TOCAPU: Small square script found on Incan textiles and wooden vases.
An Inca textile specialty was the manufacture of the so-called tocapu, which consisted of small figures of a large pattern with certain drawings repeated; they
adorned the most luxurious garments with them. It is possible the tocapu originated during the Wari
Native Peruvian clothing and blankets frequently contained abstract geometrical symbols called tocapu, which were discretely located within a rectangular or square border. On clothing, each tocapu could be placed either in a linear pattern across the waist or in a grid pattern covering the whole surface. It is believed that these geometrical designs denoted ethnic, political, or religious status. Cummins (1994) has analyzed one tocapu that represents Tambotoco, the cave from which originated Manco Capac and his wife, the mythical founders of the Inca lineage. (The Jesuit and the Incas, Sabine Hyland, The University of Michigan Press, 2003, p. 136-137).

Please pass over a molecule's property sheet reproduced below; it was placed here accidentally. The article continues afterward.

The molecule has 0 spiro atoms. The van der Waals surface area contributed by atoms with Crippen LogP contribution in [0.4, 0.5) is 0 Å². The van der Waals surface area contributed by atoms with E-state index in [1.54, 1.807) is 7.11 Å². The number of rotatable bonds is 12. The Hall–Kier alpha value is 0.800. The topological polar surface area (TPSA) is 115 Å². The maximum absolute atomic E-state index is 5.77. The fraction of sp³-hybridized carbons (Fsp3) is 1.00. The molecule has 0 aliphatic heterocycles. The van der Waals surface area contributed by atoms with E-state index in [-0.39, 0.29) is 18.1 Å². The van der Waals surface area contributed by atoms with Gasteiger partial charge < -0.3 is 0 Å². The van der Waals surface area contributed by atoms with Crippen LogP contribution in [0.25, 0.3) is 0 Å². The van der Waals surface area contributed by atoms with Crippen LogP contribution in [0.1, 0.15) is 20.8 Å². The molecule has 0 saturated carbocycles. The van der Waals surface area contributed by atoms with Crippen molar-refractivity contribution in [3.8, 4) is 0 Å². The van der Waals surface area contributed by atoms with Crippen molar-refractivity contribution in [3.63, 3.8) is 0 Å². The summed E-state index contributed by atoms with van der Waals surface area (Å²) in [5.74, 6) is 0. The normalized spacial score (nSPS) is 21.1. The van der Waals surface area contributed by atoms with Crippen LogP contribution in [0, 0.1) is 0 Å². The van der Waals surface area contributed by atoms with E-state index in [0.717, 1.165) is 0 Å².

Tocapu textiles were the prerogative of members of the Inca imperial clan and higher level elite individuals. The extensively varied patterns which appear in the squares are thought to have encoded information conveying rank and privileges of the individuals wearing these garments, as well as indication that they controlled a variety of ethnicities within the empire (Rebecca Stone-Miller. Art of the Andes from Chavín
to Inca. New York: Thames and Hudson, 1995, p. 210).